Ananth: Basically, the problem that MSMEs have is they don't have money coming in terms of earnings. It's not just a funding issue. Giving them liquidity at this point of time is not the only solution.

All of us need to work with the government to find ways in which money can contribute to the bottom line of the company.

The other issue is 60% of banking is public sector banking. The whole of the banking sector is going to grapple with [huge] non-performing assets.

So, imagine a banker giving out loans at this point in time and especially the public sector banks. [They will be] worried about CAG, CBI coming after them… What needs to be done is give comfort to the bankers, which is the point about the longer-term governance [in MSMEs] and making things a lot more formalised.

[If companies] give a cogent plan of how this will impact your bottom line, how are you seeing things pan out over the next six months, and if the numbers stack up, if you have a good auditor, if all your transactions are electronic, you are on GST… If all of that is there and you have good governance, the comfort for the banker to be able to lend will increase dramatically.

Rajiv: My recipe for revival is predicated a lot on getting more formalisation and [resolving] information asymmetries.

Indrajit: Collateral-based funding has been the predominant mode, but there was an opportunity that Aadhaar and GST would have provided for people to borrow on the basis of cash flows. What went wrong?

Rajiv: At the enterprise level GST data still very early days. We need to have permission from the borrower to access that data. And we need continuous access to the data because life changes almost daily.

I know that now there is a move by most banks, under the aegis of IBA (Indian Banks' Association) that, whenever the lending is above a certain limit, we will have access to the GST data and that should be part of the agreement with the borrower… I think the GST itself is settling down, but I think that can become a very, very important part of what we used to call flow-based lending….

The starting position is that most enterprises need to adopt a large amount of transparency and governance. And therefore, it also behoves that the rules of business for them become easier

Indrajit: Talk about the few things that entrepreneurs need to think about if they have to move to the next level of formalization.

Ananth: For a business reset, you also need to look at how your business will be beyond Covid-19.

Indrajit: What should the digital transformation agenda be?

Ananth: We will soon go to a place where there will be no place to hide. All of your transactions will eventually be [digital]. And they will be trackable… The way you buy, sell and interact with people—that's going to be a big, big transformation. The earlier sales channel that you had—feet on the street, people going out to get business—might not be as relevant even beyond Covid-19. Be ready for [it].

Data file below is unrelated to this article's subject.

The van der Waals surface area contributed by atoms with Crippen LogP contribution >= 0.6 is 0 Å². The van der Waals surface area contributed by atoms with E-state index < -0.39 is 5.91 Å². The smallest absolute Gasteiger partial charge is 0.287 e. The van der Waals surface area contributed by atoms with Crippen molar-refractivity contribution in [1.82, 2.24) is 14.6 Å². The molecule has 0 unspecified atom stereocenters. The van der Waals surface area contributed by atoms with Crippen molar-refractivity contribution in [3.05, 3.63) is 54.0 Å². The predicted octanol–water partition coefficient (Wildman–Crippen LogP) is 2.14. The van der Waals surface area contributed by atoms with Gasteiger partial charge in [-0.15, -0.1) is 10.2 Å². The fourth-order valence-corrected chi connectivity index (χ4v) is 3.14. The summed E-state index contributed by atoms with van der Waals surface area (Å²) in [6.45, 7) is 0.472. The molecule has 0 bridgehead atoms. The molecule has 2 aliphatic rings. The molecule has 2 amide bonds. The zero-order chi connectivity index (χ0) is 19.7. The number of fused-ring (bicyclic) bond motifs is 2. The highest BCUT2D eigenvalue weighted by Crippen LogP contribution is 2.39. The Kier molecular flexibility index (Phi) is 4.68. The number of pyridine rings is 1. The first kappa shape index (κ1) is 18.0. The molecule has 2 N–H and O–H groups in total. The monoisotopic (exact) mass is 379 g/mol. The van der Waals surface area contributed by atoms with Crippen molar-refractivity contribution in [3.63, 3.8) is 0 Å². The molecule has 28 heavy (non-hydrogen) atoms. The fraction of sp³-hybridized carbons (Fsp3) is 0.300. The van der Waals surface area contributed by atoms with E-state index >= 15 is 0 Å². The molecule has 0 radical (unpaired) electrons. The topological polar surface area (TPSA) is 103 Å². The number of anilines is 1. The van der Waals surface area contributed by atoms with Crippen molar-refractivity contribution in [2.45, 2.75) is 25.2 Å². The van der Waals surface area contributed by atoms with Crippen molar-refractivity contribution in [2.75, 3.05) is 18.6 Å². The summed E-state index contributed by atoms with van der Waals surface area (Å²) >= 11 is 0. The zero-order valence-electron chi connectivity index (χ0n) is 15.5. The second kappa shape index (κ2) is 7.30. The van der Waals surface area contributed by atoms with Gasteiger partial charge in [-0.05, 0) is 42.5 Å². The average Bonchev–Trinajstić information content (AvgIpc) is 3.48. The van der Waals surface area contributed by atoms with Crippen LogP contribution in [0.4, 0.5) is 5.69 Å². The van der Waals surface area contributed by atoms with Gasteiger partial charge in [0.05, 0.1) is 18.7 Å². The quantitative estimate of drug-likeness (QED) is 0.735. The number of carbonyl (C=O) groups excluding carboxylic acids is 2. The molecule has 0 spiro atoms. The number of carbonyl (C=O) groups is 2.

As a banker I opposed digitisation tooth and nail, because I saw jobs being threatened… all that is nonsense. It will not mean loss of jobs. It means enhancement of jobs—the quality of jobs will go up. Embrace it wholeheartedly.

Rajiv: When more and more payments data comes into the system, you start forming a certain credit view, a certain flow view. That's exactly what happened in China in the last 15-20 years. Then that helps you reach your customers, reach your employees.

Indrajit: Business leaders tend not to share bad news with their people. How should you lead in stressful times like these?

Rajiv: Many industry people who have experience and expertise have stepped up to talk to startups, on a platform like this [Ficci Flo]. The idea is you share those concerns, you understand those concerns… If you put 5 or 10 of them from different backgrounds in the same conference room, you'll figure out that actually a lot of the answers lie within them.

Ananth: Every leader has to start with the conviction that there is still a lot of positivity left. It might be in the medium term, but it's there.

Take help from people, from institutions. Don't say 'There are no answers' or that 'I know all the answers'.

Sucheta: At Ficci, someone on the networking platform for business. His inventory was stuck with the government e-marketplace, GeM, platform. It was technical problem, and he connected with me, and I [could cnnect to the right person in the state government] and he got his inventory [released]. So if you network, if you talk, [it's a huge help].

Still curious?

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  • Read Lessons on pitching from 'Shark Tank' on how to make your pitch credible, viable and persuasive enough for someone to believe in you and want to put their money on your idea.

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Founding Fuel

Founding Fuel aims to create the new playbook of entrepreneurship. Think of us as a hub for entrepreneurs- the go-to place for ideas, insights, practices and wisdom essential to build the enterprise of tomorrow. It is co-founded by veteran journalists Indrajit Gupta and Charles Assisi, along with CS Swaminathan, the former president of Pearson's online learning venture.